Pulse synchronisation of electric fences

July 2010 Perimeter Security, Alarms & Intruder Detection

Stafix considers the potential danger of ignorant or careless usage of perimeter electric fencing.

The introduction and proliferation of what was essentially an agricultural tool, the pulsed electric fence energiser used for animal control, into urban areas for the purposes of perimeter security, has necessitated a re-evaluation of certain safety aspects of this tool. When used in sparsely populated rural areas, the incidence of inadvertent human contact with electric fences is rare. However, since their effectiveness as a barrier against crime has been appreciated, they have become very popular in urban areas. The likelihood of inadvertent human contact with an electric security fence has therefore increased significantly.

Consider an example of an urban scenario where four houses share common boundaries and all are protected by electric security fences, as per the diagram. Assuming that the energisers installed comply with the stringent international safety standards, how then can this form of security fencing be dangerous? The answer lies in the possibility of a person making contact with more than one fence and receiving shocks from more than one energiser at the same time. This will increase the energy and/or frequency of the shock received. This, besides being illegal and contrary to international safety standards, could possibly cause injury to a person.

For example at points A,B,C,D, and E in the diagram, it is possible for an intruder or a member of the family for that matter, to make simultaneous contact with two different electric fences powered by two different energisers. And, should the four households independently fence all four sides of their properties, the possibility of unacceptably high power levels will also exist along the entire parallel sections of their common boundaries.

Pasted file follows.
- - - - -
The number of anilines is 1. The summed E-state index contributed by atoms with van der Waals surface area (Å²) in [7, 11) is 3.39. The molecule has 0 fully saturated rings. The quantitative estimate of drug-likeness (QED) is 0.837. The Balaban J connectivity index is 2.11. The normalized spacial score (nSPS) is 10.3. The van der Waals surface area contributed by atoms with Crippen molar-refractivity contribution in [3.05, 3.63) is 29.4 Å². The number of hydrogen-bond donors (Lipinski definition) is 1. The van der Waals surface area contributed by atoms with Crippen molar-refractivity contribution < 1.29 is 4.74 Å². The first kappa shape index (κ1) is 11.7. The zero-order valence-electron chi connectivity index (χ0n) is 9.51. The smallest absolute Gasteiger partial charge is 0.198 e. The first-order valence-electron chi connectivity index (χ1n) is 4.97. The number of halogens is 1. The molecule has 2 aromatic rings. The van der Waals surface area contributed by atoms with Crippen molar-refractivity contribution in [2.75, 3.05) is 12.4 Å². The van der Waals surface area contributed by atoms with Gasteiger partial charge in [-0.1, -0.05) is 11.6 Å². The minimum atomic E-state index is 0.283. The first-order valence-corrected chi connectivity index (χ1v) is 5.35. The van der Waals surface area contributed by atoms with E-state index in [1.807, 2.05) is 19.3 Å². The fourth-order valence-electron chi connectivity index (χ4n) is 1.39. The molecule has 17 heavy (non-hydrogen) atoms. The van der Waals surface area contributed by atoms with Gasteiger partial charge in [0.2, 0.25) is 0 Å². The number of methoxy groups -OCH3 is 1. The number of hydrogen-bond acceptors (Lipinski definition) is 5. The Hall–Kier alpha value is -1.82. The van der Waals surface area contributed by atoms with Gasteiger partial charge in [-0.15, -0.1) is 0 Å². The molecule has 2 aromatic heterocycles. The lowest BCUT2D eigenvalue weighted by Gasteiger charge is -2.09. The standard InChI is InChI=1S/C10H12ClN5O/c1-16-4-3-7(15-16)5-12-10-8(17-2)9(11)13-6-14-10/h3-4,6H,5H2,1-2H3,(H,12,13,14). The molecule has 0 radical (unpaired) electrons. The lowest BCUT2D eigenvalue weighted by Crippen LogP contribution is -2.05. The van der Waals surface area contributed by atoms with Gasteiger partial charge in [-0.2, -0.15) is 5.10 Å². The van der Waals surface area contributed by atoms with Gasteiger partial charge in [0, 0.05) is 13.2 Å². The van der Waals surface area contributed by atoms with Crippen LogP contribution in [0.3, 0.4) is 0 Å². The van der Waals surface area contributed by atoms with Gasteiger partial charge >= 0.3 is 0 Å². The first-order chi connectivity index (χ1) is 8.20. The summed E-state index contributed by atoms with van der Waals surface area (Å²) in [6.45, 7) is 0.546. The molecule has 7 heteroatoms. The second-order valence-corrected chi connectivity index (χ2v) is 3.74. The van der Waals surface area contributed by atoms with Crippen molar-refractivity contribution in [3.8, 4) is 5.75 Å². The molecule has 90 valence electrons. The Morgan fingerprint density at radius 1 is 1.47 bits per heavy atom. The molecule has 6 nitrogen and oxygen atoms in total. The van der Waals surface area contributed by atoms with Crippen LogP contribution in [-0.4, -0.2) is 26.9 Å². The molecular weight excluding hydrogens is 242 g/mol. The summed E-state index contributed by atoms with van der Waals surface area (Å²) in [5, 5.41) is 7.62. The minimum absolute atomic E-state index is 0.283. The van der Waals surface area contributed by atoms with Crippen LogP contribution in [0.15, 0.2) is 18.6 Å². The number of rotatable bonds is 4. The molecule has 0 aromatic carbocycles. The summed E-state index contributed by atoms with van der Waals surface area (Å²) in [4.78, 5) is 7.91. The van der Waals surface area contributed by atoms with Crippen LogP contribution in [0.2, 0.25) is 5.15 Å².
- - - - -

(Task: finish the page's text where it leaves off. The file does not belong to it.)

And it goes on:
Despite the fact that each of the energisers installed at the respective households may be certified to the legal eight joule limit at 500 Ω, should it just so happen that they all pulse in perfect synchronisation with each other, a person making contact with the fences at any of the points A to E will receive the combined shock of two energisers. This could significantly increase the power level to exceed the current legal safety limit. There is also another more likely, and possibly more dangerous scenario: when the energisers are not pulsing in sync with each other. In this case the frequency between impulses could be so close that a person receives two shocks in such close proximity to each other that the fence becomes dangerous and illegal.

Legalities aside, what are the dangers to the person making contact with the fences? The first scenario could result in cardiac arrest and the second scenario, the more likely of the two, cardiac fibrillation. While the likelihood of either of these scenarios occurring is very slim, the industry needs to take cognisance of these possibilities in urban environments.

So what can be done about it? The answer is simple. Have all the energisers on the properties pulsing in perfect synchronisation with each other at legal pulse intervals, and with a combined energy output limited so as not to exceed eight joules. This is exactly what the new, internationally approved, JVA 14 and JVA 28 Security Electric Fence Energizers can be programmed to do and which makes them the ideal choice for security applications.

Finally, to ensure that the installation meets all existing legal standards and impending codes of practice, make sure that you have a copy of the current act and of the SANS 10222 9 (Draft 6) publication.

For more information contact Maurice Williamson, Stafix, +27 (0)82 557 2780, [email protected]


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